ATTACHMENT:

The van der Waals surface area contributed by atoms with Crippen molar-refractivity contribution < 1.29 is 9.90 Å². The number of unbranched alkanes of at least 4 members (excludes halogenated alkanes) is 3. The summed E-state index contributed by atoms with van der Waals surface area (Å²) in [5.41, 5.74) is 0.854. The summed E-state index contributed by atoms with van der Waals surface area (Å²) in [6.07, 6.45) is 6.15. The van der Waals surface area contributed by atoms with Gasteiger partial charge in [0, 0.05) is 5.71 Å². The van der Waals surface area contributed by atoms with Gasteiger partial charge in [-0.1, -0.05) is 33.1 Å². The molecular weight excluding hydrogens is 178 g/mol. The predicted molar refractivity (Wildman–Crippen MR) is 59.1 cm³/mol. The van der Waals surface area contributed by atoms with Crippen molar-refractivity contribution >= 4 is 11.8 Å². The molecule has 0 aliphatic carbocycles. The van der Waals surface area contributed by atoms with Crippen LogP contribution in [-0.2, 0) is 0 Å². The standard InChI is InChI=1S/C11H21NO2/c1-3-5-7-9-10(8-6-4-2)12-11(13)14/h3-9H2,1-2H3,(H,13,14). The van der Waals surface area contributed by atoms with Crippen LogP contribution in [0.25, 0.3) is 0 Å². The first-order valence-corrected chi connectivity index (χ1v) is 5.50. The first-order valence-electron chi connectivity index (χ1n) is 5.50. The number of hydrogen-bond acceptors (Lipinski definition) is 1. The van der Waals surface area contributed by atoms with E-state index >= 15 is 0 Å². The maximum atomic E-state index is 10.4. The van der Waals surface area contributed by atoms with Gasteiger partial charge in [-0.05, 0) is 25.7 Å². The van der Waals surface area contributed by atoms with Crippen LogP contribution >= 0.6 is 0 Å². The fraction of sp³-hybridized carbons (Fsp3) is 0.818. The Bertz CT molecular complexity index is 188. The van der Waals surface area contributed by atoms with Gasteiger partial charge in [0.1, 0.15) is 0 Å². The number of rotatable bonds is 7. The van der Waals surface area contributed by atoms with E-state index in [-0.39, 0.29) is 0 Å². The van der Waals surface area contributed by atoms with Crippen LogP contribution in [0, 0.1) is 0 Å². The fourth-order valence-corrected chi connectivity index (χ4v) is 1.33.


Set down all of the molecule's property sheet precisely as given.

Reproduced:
The van der Waals surface area contributed by atoms with Crippen molar-refractivity contribution < 1.29 is 9.90 Å². The number of unbranched alkanes of at least 4 members (excludes halogenated alkanes) is 3. The summed E-state index contributed by atoms with van der Waals surface area (Å²) in [5.41, 5.74) is 0.854. The summed E-state index contributed by atoms with van der Waals surface area (Å²) in [6.07, 6.45) is 6.15. The van der Waals surface area contributed by atoms with Gasteiger partial charge in [0, 0.05) is 5.71 Å². The van der Waals surface area contributed by atoms with Gasteiger partial charge in [-0.1, -0.05) is 33.1 Å². The molecular weight excluding hydrogens is 178 g/mol. The predicted molar refractivity (Wildman–Crippen MR) is 59.1 cm³/mol. The van der Waals surface area contributed by atoms with Crippen molar-refractivity contribution >= 4 is 11.8 Å². The molecule has 0 aliphatic carbocycles. The van der Waals surface area contributed by atoms with Crippen LogP contribution in [-0.2, 0) is 0 Å². The standard InChI is InChI=1S/C11H21NO2/c1-3-5-7-9-10(8-6-4-2)12-11(13)14/h3-9H2,1-2H3,(H,13,14). The van der Waals surface area contributed by atoms with Crippen LogP contribution in [0.25, 0.3) is 0 Å². The first-order valence-corrected chi connectivity index (χ1v) is 5.50. The first-order valence-electron chi connectivity index (χ1n) is 5.50. The number of hydrogen-bond acceptors (Lipinski definition) is 1. The van der Waals surface area contributed by atoms with E-state index >= 15 is 0 Å². The maximum atomic E-state index is 10.4. The van der Waals surface area contributed by atoms with Gasteiger partial charge in [-0.05, 0) is 25.7 Å². The van der Waals surface area contributed by atoms with Crippen LogP contribution >= 0.6 is 0 Å². The fraction of sp³-hybridized carbons (Fsp3) is 0.818. The Bertz CT molecular complexity index is 188. The van der Waals surface area contributed by atoms with Gasteiger partial charge in [0.1, 0.15) is 0 Å². The number of rotatable bonds is 7. The van der Waals surface area contributed by atoms with E-state index in [-0.39, 0.29) is 0 Å². The van der Waals surface area contributed by atoms with Crippen LogP contribution in [0, 0.1) is 0 Å². The fourth-order valence-corrected chi connectivity index (χ4v) is 1.33.